Dim Sum at Sun Sui Wah
I love Dim Sum. It’s the perfect way to gather a gang of good folk and sample a wide range of snack-sized plates. There is a catch, however. Much like grocery shopping, if you do it on an empty stomach, you may buy too much. With four empty stomachs, it’s inevitable.
Sun Sui Wah is amongst the vanguard of Vancouver Dim Sum restaurants. If not the best, it is certainly one of the most popular. On a Sunday afternoon the place is teeming with several hundred diners and a small army of servers.
Upon entering the room I was stunned at the sheer size of it and the vast amount of people. Luckily, one of my friends keeps his head shaved so it wasn’t a problem finding our table. Gotta say, so far that’s the best reason for keeping a clean melon that I’ve come across.
Along with a colorful, pictorial version, there is also a menu checklist.
With a light and crispy taro exterior, the inside is a mix of ground pork, mushroom and pine nuts. The version here is somewhat average. Although the wrap was nice and crunchy, the inside of it (the wrap) was a bit too pasty. The filling decent, a bit bland.
Gau Choi Gau (Pan-fried Shrimp and Chive Dumpling). These tightly wrapped bundles were fantastic…a healthy portion of fresh, snappy shrimp with a load of full-flavored oniony chive. After a good steam, they’re given a sear on their bottoms for a nice balance of textures.
Our next selection was a duo of Cheong Fan (Rice Rolls).
The beef version had a bit more personality, cilantro-wise.
Dishes are coming fast and furious now. Our rather small table-top is hitting its max and we’re not even at the half-way point, not even close. Fortunately, our gang had enough power-eating skills to match the onslaught.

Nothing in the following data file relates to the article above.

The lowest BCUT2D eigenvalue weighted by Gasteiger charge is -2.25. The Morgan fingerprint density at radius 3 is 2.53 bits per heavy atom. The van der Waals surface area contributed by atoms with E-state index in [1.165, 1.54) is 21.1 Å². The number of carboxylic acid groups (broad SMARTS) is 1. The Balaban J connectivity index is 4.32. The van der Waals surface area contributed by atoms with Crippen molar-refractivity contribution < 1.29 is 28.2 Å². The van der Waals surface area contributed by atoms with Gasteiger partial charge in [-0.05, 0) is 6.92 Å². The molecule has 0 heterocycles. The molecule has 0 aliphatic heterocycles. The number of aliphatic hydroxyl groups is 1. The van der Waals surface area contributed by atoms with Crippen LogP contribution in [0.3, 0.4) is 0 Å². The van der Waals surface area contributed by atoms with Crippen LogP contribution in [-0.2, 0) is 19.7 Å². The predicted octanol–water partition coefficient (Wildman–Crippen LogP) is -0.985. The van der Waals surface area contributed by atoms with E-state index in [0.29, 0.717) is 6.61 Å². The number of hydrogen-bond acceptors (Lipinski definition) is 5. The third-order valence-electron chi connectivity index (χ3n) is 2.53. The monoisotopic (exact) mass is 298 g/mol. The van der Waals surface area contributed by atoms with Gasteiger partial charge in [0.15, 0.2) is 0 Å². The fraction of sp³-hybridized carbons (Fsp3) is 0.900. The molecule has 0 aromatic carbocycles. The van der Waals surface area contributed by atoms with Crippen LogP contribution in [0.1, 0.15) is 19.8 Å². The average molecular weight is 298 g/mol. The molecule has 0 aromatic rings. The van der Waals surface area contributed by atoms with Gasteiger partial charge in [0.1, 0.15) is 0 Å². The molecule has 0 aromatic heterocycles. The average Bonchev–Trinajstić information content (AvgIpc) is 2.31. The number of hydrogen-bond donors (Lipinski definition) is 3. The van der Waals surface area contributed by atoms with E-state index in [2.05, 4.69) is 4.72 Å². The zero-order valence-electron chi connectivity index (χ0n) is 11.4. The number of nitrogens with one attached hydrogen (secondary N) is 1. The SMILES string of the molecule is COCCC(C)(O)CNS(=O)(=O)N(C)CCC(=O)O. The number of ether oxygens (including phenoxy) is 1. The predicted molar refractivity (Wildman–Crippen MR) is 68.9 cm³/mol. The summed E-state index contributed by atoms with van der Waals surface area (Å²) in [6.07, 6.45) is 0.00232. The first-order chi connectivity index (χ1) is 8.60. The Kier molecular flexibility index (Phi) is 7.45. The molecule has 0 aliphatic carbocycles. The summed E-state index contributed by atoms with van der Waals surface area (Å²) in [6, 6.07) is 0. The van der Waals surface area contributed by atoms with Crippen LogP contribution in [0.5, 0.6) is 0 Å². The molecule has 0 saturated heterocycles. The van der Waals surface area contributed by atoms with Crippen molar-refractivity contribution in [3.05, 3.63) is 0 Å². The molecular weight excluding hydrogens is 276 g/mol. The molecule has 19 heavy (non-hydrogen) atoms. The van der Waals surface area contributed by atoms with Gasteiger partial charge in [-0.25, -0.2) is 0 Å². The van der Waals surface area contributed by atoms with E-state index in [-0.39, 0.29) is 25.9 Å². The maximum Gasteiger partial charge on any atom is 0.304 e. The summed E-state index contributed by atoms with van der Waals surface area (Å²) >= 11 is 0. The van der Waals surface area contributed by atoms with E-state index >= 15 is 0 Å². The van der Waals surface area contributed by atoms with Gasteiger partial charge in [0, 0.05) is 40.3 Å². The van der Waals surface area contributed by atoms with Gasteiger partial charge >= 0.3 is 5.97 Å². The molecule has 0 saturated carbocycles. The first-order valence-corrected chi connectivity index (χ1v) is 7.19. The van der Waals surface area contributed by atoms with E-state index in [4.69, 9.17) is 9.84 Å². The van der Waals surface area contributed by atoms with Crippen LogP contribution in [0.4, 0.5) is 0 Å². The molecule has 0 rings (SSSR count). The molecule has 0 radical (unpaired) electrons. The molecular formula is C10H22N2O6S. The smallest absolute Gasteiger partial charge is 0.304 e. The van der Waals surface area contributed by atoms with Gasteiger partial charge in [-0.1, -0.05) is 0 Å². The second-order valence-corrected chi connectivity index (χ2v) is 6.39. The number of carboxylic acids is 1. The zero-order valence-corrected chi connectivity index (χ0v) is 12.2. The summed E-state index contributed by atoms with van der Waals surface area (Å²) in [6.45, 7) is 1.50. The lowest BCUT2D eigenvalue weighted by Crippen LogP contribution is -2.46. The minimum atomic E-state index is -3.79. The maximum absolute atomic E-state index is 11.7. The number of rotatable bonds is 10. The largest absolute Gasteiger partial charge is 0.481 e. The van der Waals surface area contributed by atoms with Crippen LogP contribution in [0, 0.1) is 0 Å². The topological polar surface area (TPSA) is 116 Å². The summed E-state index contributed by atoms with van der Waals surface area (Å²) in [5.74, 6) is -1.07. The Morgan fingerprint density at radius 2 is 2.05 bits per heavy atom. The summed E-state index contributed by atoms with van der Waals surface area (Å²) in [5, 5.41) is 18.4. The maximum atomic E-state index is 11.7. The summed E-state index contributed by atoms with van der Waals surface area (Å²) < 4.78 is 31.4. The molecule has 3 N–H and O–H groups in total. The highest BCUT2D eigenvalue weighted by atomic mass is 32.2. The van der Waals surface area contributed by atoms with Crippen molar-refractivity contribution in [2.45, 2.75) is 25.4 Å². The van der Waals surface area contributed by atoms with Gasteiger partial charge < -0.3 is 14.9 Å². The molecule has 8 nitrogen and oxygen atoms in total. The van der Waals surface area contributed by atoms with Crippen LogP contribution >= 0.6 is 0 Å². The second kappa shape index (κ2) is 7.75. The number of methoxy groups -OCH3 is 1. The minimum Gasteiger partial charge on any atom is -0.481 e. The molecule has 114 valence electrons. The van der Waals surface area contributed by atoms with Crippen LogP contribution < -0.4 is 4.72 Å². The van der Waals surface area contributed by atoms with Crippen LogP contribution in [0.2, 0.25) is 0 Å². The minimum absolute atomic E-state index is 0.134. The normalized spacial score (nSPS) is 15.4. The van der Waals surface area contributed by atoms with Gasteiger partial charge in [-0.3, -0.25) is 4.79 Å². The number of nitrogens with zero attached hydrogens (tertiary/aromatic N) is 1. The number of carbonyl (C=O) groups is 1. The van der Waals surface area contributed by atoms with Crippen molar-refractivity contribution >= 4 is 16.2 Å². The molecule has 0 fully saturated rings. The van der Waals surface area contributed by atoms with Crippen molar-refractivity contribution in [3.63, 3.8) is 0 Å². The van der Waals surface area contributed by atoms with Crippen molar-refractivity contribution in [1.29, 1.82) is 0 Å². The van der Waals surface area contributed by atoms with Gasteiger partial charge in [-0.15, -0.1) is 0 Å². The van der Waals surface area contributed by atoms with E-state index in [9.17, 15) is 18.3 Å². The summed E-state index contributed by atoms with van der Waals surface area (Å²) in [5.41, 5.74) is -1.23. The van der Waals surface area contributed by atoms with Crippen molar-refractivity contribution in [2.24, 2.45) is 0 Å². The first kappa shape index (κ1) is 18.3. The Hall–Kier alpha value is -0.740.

The Pai Gwat Shu Mai (Steamed Spare-Rib in Black Bean Sauce) were a ten on the flavor scale and about a five on the quality scale. The meat-to-bone ratio too much in favor of the bone. Trying to pry off the bits of pork amidst the excess fat was one arduous and messy process. On the bright side, the phenomenal sauce was great for flavor-boosting other dishes.
Some really good Sing Chow Mai Fun (Singapore Style Fried Vermicelli). Lots of crisp prawn, bits of BBQ Pork, a bunch of julienned veg tossed in light curry. A slightly bigger platter would’ve been nice but considering our ever-shrinking table space, this worked just fine.
A savory mix of pork, mushrooms and glutinous rice is seasoned with ginger and soy then wrapped in a lotus leaf. It’s then steamed, infusing the rice with the fragrance of the leaf. This version was delicious but a bit shy on the pork.
I’m starting to get full just writing this! By this point the chopsticks feel about a pound each. Gotta plow on though…the hits keep a comin’.
Gānbiān Sìjìdòu (Green Beans with Minced Pork). All around the table, this dish was a home-run. Smoky beans and minced pork swimming in garlic heaven. Absolutely brimming with Wok Hei, this dish could in no way have been improved on. Sensational.
As if all these dishes weren’t enough, we were informed that we
should have to have dessert. After much groaning and moaning it became apparent that no was not an option. Alrighty then, Natty. Bring it on!
Even better were the Mango Pancakes.
Gotta say, that was an insane amount of food! Some great, some good, some meh. Considering the scope of the room and the vast sea of diners, the service and speed of delivery was very good. Being short on time, we packed all this into ninety minutes. A feast like this should be spread out over three hours, at least. Naptime, now.